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OpinionEditorial

Vet-to-vet counseling can save lives

The Dwyer program is a way to get veterans the care they need and were promised.

State Sen. John Brooks, second from right, secured

State Sen. John Brooks, second from right, secured state funding for the John P. Dwyer Peer Support Project. Photo Credit: Andrew Theodorakis

On average in the United States, 22 military veterans kill themselves every day. That means more of our veterans take their own lives each year than have been killed in the entire wars in Iraq and Afghanistan combined. A peer-to-peer counseling program pioneered in Suffolk County that has slowly been introduced in other parts of the state to rave reviews could be a crucial way to get veterans the assistance they need.

But it must be funded. To serve the more than 200,000 veterans living in New York City, it must be expanded. And to do the most possible good, it must be national.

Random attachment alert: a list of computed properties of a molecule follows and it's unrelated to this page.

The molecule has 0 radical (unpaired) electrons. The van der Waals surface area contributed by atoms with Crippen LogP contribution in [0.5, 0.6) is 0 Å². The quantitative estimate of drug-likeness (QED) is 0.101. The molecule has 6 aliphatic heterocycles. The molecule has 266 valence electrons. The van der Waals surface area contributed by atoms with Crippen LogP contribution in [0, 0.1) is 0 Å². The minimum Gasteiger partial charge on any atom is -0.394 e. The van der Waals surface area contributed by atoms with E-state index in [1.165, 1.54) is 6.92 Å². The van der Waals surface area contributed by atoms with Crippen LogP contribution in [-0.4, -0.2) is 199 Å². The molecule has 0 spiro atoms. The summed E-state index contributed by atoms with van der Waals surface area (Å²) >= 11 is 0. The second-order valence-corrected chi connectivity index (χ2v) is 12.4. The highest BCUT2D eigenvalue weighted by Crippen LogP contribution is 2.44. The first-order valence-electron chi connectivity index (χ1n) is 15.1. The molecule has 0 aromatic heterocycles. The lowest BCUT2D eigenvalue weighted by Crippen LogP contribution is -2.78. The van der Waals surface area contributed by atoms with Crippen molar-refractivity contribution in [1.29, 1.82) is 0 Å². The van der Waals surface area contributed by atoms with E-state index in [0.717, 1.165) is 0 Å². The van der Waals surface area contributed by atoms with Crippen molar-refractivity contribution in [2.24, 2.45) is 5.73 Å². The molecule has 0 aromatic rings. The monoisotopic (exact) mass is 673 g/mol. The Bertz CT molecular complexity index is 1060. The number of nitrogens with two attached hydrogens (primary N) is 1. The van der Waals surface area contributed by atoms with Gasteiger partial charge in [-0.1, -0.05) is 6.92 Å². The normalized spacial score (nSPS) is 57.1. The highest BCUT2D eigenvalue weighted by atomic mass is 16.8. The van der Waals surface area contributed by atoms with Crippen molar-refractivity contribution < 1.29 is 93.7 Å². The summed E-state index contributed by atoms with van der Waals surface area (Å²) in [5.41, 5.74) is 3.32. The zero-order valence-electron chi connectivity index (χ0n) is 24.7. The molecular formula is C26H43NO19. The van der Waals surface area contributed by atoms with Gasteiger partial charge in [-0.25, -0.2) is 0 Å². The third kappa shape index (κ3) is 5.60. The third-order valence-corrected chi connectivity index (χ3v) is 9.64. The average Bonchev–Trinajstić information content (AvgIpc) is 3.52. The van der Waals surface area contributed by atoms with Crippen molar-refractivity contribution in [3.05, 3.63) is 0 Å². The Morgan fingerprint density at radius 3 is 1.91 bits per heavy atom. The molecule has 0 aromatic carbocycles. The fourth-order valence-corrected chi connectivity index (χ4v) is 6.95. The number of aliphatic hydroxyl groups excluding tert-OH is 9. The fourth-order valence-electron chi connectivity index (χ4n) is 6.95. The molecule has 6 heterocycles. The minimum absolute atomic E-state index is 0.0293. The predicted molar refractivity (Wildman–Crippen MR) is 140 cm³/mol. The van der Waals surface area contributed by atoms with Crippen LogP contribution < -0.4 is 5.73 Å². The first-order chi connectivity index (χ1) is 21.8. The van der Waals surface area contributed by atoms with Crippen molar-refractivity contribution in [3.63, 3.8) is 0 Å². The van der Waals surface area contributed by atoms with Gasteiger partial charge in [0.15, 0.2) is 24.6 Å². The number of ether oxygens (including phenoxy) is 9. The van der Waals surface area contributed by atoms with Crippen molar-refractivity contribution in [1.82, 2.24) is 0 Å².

Begun in 2012, the Joseph P. Dwyer Peer Support Project is an initiative that lets veterans get counseling anonymously in small-group settings to manage post-traumatic stress disorder, traumatic brain injury, sexual trauma, addiction and other issues resulting from military service. Experts say that the military experience is so unique and leaves veterans so guarded that it often takes another veteran to provide help. The Dwyer program became so effective that, with the strong support of U.S. Rep. Lee Zeldin of Long Island, then a state senator, it spread across the state. It is now offered in 22 counties and has helped more than 10,000 veterans.

These successes are a cause for celebration, but they’re also a spur to supporters to keep fighting for the program, and pushing for more. Keeping the Dwyer program funded is a constant battle, as is the push to expand it to serve veterans in more communities. In the past, State Senate Republicans kept the money flowing. This year, with the Senate in Democratic hands, it fell to leaders like Sen. John Brooks, chair of the veterans committee, to force the money, including $300,000 to introduce the program into New York City, into the budget.

Now Zeldin wants to replicate the program nationwide. He’s introduced a bill with the bipartisan support of several New York representatives that ought to turn into unanimous support in Congress. The Dwyer program, inexpensive and effective, is a way to get veterans the care they need and were promised.

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